Following Ms. Sarsour’s comments, Ms. Heller talked about how she got into the movement and how she started fighting for human rights. In the summer of 2008, Ms. Heller did an internship in the Middle East. “As an American, I had this obligation to understand the fallout of my own country’s foreign policy,” she said.
Ms. Heller went to Jordan and talked to refugees, who told her that they were all on a “waitlist,” and hoped that help from other prosperous countries would soon come to rescue them. She later learned that there was no such thing as a “waitlist” for the refugees. She refused to believe that the “waitlist is this propagated rumor of the US government to placate refugees.” Ms. Heller metaphorically remarked that when people live deep at the bottom of a dark hole, people need something at the top that looks like it’s lighting their way out. “[But] the fact that the best these communities could come up with was a ‘waitlist’ was tragic, and I thought we could do something about it,” Ms. Heller added.
Ms. Mallory came from an activist family who fought for civil rights; however, her own activism stemmed from the murder of her son’s father. Her son, who is now 18 years of age was only 2 years old when his father was shot. Ms. Mallory then started looking at the core of the problem by asking, “Why was he even in the situation that he was in? And why did I have to join a club of so many young black women who had lost their children’s father to gun violence?” She brought up the systemic issues of gun violence and crime. “The shooter was just as much of a victim. That is what is happening in marginalized communities every day.” She said that was when she became her own activist and not just her parents’ child, who was an activist.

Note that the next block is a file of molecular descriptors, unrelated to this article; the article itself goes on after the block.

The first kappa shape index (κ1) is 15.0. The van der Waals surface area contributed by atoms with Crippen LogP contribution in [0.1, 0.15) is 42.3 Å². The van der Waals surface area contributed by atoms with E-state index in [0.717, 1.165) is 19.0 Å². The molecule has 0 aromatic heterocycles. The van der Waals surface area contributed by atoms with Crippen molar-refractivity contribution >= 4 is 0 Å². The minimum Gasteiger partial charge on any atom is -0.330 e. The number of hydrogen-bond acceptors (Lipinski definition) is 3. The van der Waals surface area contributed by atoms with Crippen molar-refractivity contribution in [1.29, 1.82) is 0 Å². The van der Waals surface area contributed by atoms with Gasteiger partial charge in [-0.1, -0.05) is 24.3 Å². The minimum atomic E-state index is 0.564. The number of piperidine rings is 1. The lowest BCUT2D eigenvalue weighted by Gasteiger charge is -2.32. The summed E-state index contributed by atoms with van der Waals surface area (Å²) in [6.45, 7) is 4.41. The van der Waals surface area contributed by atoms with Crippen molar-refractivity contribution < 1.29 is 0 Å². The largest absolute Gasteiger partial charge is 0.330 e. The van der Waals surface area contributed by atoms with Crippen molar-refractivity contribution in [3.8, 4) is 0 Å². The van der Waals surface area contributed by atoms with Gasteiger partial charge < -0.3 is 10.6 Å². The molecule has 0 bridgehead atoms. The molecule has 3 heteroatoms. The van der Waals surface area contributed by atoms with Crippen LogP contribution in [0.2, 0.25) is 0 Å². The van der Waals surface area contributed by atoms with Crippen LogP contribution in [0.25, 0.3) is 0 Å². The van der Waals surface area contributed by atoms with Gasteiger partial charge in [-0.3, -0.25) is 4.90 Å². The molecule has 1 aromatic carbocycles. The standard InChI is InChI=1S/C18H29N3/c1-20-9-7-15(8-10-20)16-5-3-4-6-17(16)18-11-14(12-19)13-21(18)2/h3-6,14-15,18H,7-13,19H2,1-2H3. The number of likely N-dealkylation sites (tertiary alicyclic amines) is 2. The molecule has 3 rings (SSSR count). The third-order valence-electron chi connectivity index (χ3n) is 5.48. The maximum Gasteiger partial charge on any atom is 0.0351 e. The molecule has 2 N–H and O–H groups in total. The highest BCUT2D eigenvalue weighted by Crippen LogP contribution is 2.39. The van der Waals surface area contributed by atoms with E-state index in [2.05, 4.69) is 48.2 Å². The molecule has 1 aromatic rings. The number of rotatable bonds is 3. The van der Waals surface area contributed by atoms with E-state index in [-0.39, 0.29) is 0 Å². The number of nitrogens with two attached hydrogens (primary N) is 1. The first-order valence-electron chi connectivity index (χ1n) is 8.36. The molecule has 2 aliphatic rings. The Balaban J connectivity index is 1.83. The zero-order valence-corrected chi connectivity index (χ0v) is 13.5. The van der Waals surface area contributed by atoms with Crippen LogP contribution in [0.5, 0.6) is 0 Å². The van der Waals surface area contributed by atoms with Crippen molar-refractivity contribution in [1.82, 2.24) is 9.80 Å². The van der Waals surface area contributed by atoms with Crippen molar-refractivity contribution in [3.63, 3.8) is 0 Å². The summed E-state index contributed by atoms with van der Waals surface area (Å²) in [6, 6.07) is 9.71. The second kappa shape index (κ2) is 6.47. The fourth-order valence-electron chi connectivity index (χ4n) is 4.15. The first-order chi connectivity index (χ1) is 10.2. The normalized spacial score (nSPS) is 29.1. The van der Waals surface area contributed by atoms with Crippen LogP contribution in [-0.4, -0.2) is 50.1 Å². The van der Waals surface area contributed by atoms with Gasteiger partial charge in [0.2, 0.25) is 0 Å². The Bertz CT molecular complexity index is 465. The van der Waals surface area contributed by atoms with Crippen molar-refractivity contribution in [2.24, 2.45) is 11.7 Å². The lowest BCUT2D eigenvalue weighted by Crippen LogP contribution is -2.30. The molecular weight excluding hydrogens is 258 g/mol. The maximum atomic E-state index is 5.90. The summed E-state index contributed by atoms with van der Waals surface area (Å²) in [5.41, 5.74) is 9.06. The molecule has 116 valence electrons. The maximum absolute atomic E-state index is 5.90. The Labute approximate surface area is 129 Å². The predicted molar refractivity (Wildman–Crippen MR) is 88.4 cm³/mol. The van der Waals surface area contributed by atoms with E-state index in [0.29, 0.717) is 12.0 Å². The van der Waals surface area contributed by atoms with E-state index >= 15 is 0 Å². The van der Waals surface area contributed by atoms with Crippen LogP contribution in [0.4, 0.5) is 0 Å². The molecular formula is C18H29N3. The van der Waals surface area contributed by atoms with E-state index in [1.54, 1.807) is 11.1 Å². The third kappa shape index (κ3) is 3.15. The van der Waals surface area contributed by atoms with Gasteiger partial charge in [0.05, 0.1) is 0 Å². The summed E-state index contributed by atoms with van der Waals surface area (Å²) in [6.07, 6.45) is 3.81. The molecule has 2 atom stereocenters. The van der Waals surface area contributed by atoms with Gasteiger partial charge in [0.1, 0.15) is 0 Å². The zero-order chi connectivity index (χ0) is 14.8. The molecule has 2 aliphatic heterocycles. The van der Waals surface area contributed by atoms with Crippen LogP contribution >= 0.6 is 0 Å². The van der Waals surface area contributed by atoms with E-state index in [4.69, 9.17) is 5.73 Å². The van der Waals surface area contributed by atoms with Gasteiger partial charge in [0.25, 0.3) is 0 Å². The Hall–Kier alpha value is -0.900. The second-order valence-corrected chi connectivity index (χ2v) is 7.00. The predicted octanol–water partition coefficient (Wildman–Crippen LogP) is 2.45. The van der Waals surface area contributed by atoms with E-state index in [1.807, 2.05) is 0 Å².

Ms. Mallory expanded her statement by reminding the audience of the importance of staying with the movement. “I think people are beginning to have the curtains opened and they are beginning to see,” she said. Echoing Ms. Sarsour’s concerns, Ms. Mallory also advised against leaving the cause as things improve. She wanted people to be mindful of the fact that, “if white women start to earn as much as white men, [understand that] women of color are not on the same level as white women.”
When Ms. Jones mentioned that 53 percent of white women had voted for President Trump, Ms. Mallory shared the conversation her community was having before election day in November to encourage women to do the same. “Black women, regardless of whether we like Hillary Clinton or not, we understood what we had to do,” Ms. Mallory said. She added that women need to have these kind of conversationswith their mothers and families to understand who they are voting for and why.
Ms. Sarsour and Ms. Mallory got arrested last March in New York for participating in the “Day Without a Woman” protest. The event was made to highlight women’s value to nations economy, while earning less and facing injustice. Ms. Sarsour said, “We asked people to do a few things: Don’t shop. If you have to shop, go to a woman-owned business or minority-owned business—we had a march on Fifth Avenue.” Ms. Mallory added that the group’s march didn’t get approval from the NYPD and therefore people got arrested for it.
As a final point of discussion, Ms. Sarsour urged everyone to continue supporting the cause. “Show up. Donate. Build deep transformativerelationships,” she said. “When you hear there’s an action or a vigil, don’t say, “They won’t miss me if I don’t come,'” Ms. Sarsour added. Ms. Heller reminded the attendees to “stay focused” on what is truly happening around us and “don’t get distracted.” As Ms. Mallory noted in the beginning of the talk, remember that “women are bad-ass, and we’re not having it!”